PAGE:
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Diet, Supplements Do Little for Cancer Patients

Review of research finds little benefit for vitamins and such, but better studies are needed, experts say

TUESDAY, July 18, 2006 (HealthDay News) -- Nutritional supplements and other dietary changes may do little to help cancer patients alter the course of their illness, according to a major review of research on the subject.

However, because of the limited number and quality of most of the trials studied, the British researchers also said it would be tough to draw definitive conclusions on the effectiveness of such interventions.

"The take-home point is that the field isn't mature enough for us to know if any intervention works," said Dr. John A. Baron, a Dartmouth Medical School professor who authored an accompanying editorial to the findings published in the July 19 issue of the Journal of the National Cancer Institute.

The news about diet isn't all discouraging, added the study's lead author, Dr. Steven Thomas of the University of Bristol.

"There are some promising findings particularly for breast cancer, which suggest a reduction in cancer-specific mortality with healthy diet interventions, although the reviewed studies were small," he said.

Thomas' group of researchers reviewed data from 59 studies in what's known as a "meta-analysis." The research included 25 studies involving patients with cancer and 34 with patients with pre-cancerous lesions. The studies covered dietary interventions including supplements of Vitamins A, C, B6, fiber, calcium, folate and beta-carotene, as well as weight loss, exercise, and calorie-reduction.

Some studies did show some benefit. One study suggested that dietary changes might help reduce the risk for breast cancer recurrence. And two studies that focused on increased calcium intake each pointed to a reduced risk of recurrence of colorectal polyps, which can lead to colon cancer.

Of course, eating well is always important for health, Thomas said. "Encouraging a healthy diet is certainly important for general well-being because many patients with cancer will live for along time with increasingly effective medical treatments."

Baron said the U.K. review included studies that are quite broad, involving people with cancer as well as people with benign lesions. While overall the studies failed to show any value for most supplements in reducing cancer recurrence, Baron agreed that there is some evidence that calcium -- which he has studied -- looks promising as a way of preventing the return of colorectal polyps.

The U.K. report is a "very good paper," said Dr. Dimitrios Trichopoulos, a cancer specialist at Harvard School of Public Health in Boston. But he stressed that trials that focus on disease prevention, such as those reviewed in the analysis, have inherent limitations.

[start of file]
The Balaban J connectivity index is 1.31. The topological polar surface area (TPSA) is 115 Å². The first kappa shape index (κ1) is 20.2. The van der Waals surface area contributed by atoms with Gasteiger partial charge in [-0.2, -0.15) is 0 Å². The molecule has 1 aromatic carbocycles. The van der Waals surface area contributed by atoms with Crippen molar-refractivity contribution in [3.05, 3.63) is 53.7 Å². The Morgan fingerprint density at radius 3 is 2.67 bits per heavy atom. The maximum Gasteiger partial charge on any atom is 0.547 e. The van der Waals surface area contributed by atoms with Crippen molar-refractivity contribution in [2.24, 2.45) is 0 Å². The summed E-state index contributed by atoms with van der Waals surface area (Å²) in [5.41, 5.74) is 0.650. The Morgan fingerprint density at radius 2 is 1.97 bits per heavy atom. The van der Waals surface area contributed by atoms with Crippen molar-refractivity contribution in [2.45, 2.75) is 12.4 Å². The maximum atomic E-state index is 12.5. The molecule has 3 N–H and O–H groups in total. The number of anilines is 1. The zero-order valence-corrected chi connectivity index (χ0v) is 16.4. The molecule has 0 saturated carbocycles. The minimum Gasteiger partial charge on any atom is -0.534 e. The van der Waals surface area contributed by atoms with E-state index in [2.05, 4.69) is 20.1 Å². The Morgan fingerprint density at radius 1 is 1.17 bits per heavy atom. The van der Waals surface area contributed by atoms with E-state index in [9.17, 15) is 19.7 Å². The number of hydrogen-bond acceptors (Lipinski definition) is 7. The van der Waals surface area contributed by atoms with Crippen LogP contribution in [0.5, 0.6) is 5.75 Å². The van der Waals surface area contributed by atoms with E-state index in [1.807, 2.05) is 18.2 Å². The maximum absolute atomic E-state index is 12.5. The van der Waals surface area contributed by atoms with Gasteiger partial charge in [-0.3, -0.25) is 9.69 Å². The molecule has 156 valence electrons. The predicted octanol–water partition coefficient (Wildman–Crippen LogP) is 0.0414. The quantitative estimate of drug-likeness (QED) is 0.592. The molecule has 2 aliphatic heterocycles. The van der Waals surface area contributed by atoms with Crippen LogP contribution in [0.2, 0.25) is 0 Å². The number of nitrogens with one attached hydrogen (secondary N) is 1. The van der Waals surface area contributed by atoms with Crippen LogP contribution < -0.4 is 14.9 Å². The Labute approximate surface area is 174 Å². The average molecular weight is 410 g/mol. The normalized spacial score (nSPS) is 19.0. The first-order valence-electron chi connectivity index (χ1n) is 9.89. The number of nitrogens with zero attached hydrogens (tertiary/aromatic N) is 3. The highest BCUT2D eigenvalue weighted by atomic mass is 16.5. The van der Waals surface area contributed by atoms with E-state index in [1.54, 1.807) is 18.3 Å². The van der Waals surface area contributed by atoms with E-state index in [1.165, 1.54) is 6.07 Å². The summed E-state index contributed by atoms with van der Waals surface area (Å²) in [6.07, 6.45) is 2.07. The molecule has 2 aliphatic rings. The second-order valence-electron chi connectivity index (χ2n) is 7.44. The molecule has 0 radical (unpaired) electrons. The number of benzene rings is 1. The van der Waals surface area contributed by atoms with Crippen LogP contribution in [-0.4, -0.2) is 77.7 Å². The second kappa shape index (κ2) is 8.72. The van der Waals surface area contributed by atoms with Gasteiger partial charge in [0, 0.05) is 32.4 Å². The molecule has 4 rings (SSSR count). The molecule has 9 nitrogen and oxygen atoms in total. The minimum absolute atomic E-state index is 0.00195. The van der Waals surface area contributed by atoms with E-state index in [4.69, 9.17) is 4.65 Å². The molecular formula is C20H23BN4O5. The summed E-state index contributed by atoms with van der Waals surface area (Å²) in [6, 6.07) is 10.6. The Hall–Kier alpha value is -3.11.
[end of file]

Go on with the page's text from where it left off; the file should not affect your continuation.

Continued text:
"They can't last long enough [to obtain definitive answers]," he said. It's also difficult to get study participants to comply with specific interventions over an extended period of time, he added.

Still, the common-sense advice to eat right still holds.

"Diet still works," Trichopoulos said, although its effect on cancer recurrence and prevention may not be as great as experts once believed. "My guess is, diet could reduce cancer by 10 to 15 percent," he said. Trichopoulos suggests a diet with little red meat and high amounts of fruits, vegetables and plant based foods.

A second study, published in the same issue of the journal, found that garlic and vitamin supplements did not reduce the prevalence of precancerous stomach lesions or gastric cancer.

In the study, researchers at the Beijing Institute for Cancer Research and the U.S. National Cancer Institute tracked more than 3,000 Chinese adults, ages 35 to 64, who were assigned to one of three treatment groups or a placebo group.

The study did find that one-time use of an antibiotic to kill off the Helicobacter pylori stomach bacteria -- suspected of causing ulcers and stomach cancer-- did reduce the severity and progression of precancerous gastric lesions, however.

More information

For more on healthy eating, head to the American Dietetic Association.

SOURCES: Steven Thomas, M.D., Ph.D, consultant surgeon, and senior lecturer, department of maxillofacial surgery, University of Bristol, Bristol, U.K.; Dimitrios Trichopoulos, M.D., Vincent L. Gregory Professor of Cancer Prevention, and professor of epidemiology, Harvard School of Public Health, Boston; John A. Baron, M.D., professor of medicine, community and family medicine, biostatistics and epidemiology, Dartmouth Medical Center, Hanover, N.H.; July 19, 2006, Journal of the National Cancer Institute
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